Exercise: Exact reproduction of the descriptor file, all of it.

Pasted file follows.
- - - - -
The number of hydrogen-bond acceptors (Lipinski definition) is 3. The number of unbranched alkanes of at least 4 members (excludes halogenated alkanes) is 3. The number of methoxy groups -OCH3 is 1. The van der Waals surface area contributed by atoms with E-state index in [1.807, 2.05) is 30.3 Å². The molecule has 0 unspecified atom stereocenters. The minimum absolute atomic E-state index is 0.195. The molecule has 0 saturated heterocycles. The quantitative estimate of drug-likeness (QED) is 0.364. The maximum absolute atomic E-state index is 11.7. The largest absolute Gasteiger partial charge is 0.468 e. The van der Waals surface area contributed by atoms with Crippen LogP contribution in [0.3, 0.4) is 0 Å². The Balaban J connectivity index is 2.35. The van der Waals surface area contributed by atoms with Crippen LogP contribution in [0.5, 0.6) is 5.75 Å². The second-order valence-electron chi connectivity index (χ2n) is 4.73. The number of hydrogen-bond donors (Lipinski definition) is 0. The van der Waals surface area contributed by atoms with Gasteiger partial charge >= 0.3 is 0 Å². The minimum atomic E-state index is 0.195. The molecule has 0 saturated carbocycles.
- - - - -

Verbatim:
The number of hydrogen-bond acceptors (Lipinski definition) is 3. The number of unbranched alkanes of at least 4 members (excludes halogenated alkanes) is 3. The number of methoxy groups -OCH3 is 1. The van der Waals surface area contributed by atoms with E-state index in [1.807, 2.05) is 30.3 Å². The molecule has 0 unspecified atom stereocenters. The minimum absolute atomic E-state index is 0.195. The molecule has 0 saturated heterocycles. The quantitative estimate of drug-likeness (QED) is 0.364. The maximum absolute atomic E-state index is 11.7. The largest absolute Gasteiger partial charge is 0.468 e. The van der Waals surface area contributed by atoms with Crippen LogP contribution in [0.3, 0.4) is 0 Å². The Balaban J connectivity index is 2.35. The van der Waals surface area contributed by atoms with Crippen LogP contribution in [0.5, 0.6) is 5.75 Å². The second-order valence-electron chi connectivity index (χ2n) is 4.73. The number of hydrogen-bond donors (Lipinski definition) is 0. The van der Waals surface area contributed by atoms with Gasteiger partial charge >= 0.3 is 0 Å². The minimum atomic E-state index is 0.195. The molecule has 0 saturated carbocycles.